Thursday, 29 October 2009

The Meat Fisted Typing Robot

(picture courtesty of

In my head I'm Hank effing Moody. In my head, there's still a need for alpha-writers meat-fisting their coarse words on a typewriter held together with self-belief and amateur misogyny, surrounded by the effluvia of insomnia-ridden haunted writers: a soft-pack of 20 cigarettes, a half-snarfed bottle of bourbon (the 20 year old good stuff) and some Warren Zevon blaring out of the stereo. Oh, and I'm dressed in black. Maybe I'm wearing shades. Maybe the detritus of last night's party is still asleep at my feet. Maybe I'm deluded.

In reality, I'm sat at the kitchen table, surrounded by clippings of interesting articles I'll probably not come back to, my vanity shelf (this is a line of CDs, newspapers, magazines, books and a record that I've been involved with). I've got a cafetiere next to me, cos you know, I got to be up in the morning to go to my job as a regular Office Joe. I'm wearing slippers and tracksuit bottoms. And maybe Radio 4's on, but more than likely, it's silent because too much distraction can throw me off my game, I've got 1000 words to write and it's nearly midnight and if I go to bed in the next ten minutes, I can get 7 hours and 30 minutes of sleep- that is, if I fall asleep instantly. The more likely situation is tossing and turning and disturbing my wife while I try to figure out why my character Nishant isn't working in my book, what to do with Larry who I introduced early on and never came back to even though he's got great lines, and when I'm going to find the time between writing and editing and working and relating to my wife and cooking and paying the electricity bill and watching my two new Lovefilm DVDs to find a blooming agent.

It's tough out here for a writer. It really is, and I've been lucky to have performed across the world and had my stuff published in sh*t-hot magazines but the above scene is pretty much my everyday life. I'm consumed.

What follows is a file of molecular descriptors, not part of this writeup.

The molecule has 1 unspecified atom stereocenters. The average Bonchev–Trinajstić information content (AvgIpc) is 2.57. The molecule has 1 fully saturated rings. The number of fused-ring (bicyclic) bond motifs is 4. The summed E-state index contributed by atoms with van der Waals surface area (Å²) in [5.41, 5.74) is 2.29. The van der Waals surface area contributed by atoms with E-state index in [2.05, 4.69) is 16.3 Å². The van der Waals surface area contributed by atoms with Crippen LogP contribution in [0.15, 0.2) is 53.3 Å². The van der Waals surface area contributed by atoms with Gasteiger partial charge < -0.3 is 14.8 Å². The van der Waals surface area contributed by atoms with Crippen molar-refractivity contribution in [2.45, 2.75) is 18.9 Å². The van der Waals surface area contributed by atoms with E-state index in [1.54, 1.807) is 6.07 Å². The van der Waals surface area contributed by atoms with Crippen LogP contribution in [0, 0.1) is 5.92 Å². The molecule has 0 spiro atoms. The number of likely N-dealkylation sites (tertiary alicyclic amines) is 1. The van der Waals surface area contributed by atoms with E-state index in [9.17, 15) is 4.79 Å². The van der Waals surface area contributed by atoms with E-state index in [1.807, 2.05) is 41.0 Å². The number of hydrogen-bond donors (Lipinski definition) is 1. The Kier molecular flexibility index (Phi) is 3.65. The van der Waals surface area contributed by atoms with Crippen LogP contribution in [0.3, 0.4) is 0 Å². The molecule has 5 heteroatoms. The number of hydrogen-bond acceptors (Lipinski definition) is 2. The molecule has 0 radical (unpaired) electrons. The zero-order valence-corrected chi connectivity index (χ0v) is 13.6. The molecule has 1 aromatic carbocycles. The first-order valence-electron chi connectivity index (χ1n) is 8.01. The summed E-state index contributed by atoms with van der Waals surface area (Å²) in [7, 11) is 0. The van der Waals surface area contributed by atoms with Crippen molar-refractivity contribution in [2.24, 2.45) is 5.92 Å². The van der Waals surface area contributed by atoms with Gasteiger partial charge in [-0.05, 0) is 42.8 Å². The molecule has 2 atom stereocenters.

But it's not all bad- no way, no how because this book I'm writing at the moment is something I would want to read in a heartbeat. And that is the ultimate winner, the goal the prize. Before the compromise of selling books, that initial rush and compulsion to sit down and put pen to paper is more often than not because, regardless of feeling you got a story to tell, it's more... you want to read what you have to say. You're the first customer for anything you do. If you're writing something and you know you wouldn't buy it if you needed to pick up a new book to read from your local independent bookshop, then you've lost, people. You've lost that compulsion, that hunger and necessity and drive and power and drive to write the best you can write. I write because I want to read what I got to say. Sounds selfish when you put it like that, but it's the truth. You're the first customer of anything you write; you got to sell it to yourself first.

And what I'm writing now? I love it. I think it's ace and I am loving it when I read it back. Sure it needs tightening and there are some saggy bits but the idea, the essence of it, is exactly what I want to read. In a second. I've won. And for that reason alone, tonight I'll go home, put on my writing slippers, brew two cups worth of decent hazelnut coffee in my cafetiere, fire up the laptop and pound the keyboards with my meat fists... because some things do never change.

1 comment:

  1. You knights are busy this week aren't you? Don't forget to put up a copyright notice for that pic or link it through so they don't come asking me for cash as I only have a few pasta twirls and some porridge oats with which to settle such a legal battle and I fear grain-based compensation may not be the Hollywood way!

    Interesting post. I'm having a similar experience actually. NaNoWriMo is only a couple of days away (I'll be writing book 3 in a series) so I'm reading books 1 and 2 again. I've had enough time away from them to love the reading process. Can't wait to write the next one!



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